1. Jahlil Okafor, Duke: I’ve introduced you guys to my friend Rizzo before, a hardcore gambler and a Vermont-obsessed DJ. (Weird combo, right?) Anyway, a couple of weeks back, Rizzo and I got into an argument about Jahlil Okafor. I said that Okafor is a future star, that he’s the best low-post prospect I’ve seen come through the college ranks and that his ceiling is Tim Duncan. Rizzo disagrees. Rizzo think Okafor will be a massive bust, mostly because he watched Okafor get pushed around by Cliff Alexander in the McDonald’s All-American game.
I bring Rizzo up again because after Duke’s win over UConn in New Jersey, Rizzo sent me a series of texts more or less explaining how Okafor stinks because he couldn’t dominate UConn that had Amida Brimah on the floor for 13 minutes. My response?
You don’t reason with Rizzo.
So I decided to explain here, for everyone, that Okafor’s ability to pass out of the post is what makes him so good. You see, on Thursday, UConn almost always had two players running at Okafor when he got a touch in the post. Sometimes it was a big-to-big double, sometimes it was Ryan Boatright or another guard digging down, sometimes they doubled down with the guy that threw the ball into the post, whatever. What makes Okafor so good is his ability to distribute the ball out of these situations, creating shots for his teammates when he doesn’t necessarily get an assist out of it.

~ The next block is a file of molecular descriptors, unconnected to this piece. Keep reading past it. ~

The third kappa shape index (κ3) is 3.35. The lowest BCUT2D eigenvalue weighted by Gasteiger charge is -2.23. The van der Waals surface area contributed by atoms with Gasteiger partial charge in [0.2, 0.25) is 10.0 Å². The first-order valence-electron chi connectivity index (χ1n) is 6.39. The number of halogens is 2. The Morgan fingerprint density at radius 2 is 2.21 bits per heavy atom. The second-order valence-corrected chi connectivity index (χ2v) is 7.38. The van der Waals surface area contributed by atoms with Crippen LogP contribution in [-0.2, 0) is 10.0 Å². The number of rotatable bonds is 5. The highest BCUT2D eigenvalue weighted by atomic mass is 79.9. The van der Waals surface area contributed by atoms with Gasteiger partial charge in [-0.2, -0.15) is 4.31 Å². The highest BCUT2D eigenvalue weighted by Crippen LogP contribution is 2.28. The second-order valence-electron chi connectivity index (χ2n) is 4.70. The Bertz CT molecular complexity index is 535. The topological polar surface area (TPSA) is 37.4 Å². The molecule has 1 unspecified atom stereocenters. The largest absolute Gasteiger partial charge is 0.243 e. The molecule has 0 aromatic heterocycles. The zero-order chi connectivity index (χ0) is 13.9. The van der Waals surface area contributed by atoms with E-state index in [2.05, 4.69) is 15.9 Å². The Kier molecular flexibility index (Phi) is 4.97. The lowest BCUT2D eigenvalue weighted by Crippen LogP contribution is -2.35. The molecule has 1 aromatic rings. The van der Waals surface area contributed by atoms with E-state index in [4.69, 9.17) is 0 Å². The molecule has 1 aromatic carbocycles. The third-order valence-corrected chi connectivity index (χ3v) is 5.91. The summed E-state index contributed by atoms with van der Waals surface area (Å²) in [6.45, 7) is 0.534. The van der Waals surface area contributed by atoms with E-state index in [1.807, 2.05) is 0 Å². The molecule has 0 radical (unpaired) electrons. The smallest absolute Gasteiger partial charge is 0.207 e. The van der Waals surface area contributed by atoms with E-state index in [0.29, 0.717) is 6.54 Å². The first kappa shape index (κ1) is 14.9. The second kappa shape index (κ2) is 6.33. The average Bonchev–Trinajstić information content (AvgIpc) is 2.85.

In this first example, you see Okafor kicking the ball out from the double-team to Justise Winslow, who swings the ball to Quinn Cook for an open three:
In the second example, Okafor throws a ridiculous cross court pass to Matt Jones, who beats a close out and finds Amile Jefferson on the baseline who, eventually, scores:
And then there are passes like this that he makes:
Regardless of how good the shooters are around Okafor, you have to double-team him. When you don’t, this happens:
2. Frank Kaminsky, Wisconsin: You got a glimpse on Monday night of what is going to plague Kaminsky all season long when it comes to his Player of the Year candidacy. Nigel Hayes finished with 17 points and 13 boards and Sam Dekker added 14 points. Kaminsky had 14 as well, but he was the third-best player on the floor for the Badgers. As talented as he is, Bo Ryan isn’t going to pound the ball inside to him. When Hayes or Dekker gets it going — which will happen quite a bit this season — they’re going to get plenty of touches. Will that limit Kaminsky’s numbers?
3. Jerian Grant, Notre Dame: In the past two games, Grant has not shot the ball well, finishing with a combined 19 points on 5-for-22 shooting, including 2-of-10 from beyond the arc. But the Irish won both of those games by at least 25 points, including a 31-point beatdown of Purdue. Grant added 15 assists and just one turnover. That’s a good sign for the Irish.
4. Willie Cauley-Stein, Kentucky: Cauley-Stein is the guy that makes Kentucky’s engine run defensively. His ability to play at the top of Kentucky’s press combined with being able to switch ball-screens and protect the rim as well as anyone in the country makes him so valuable.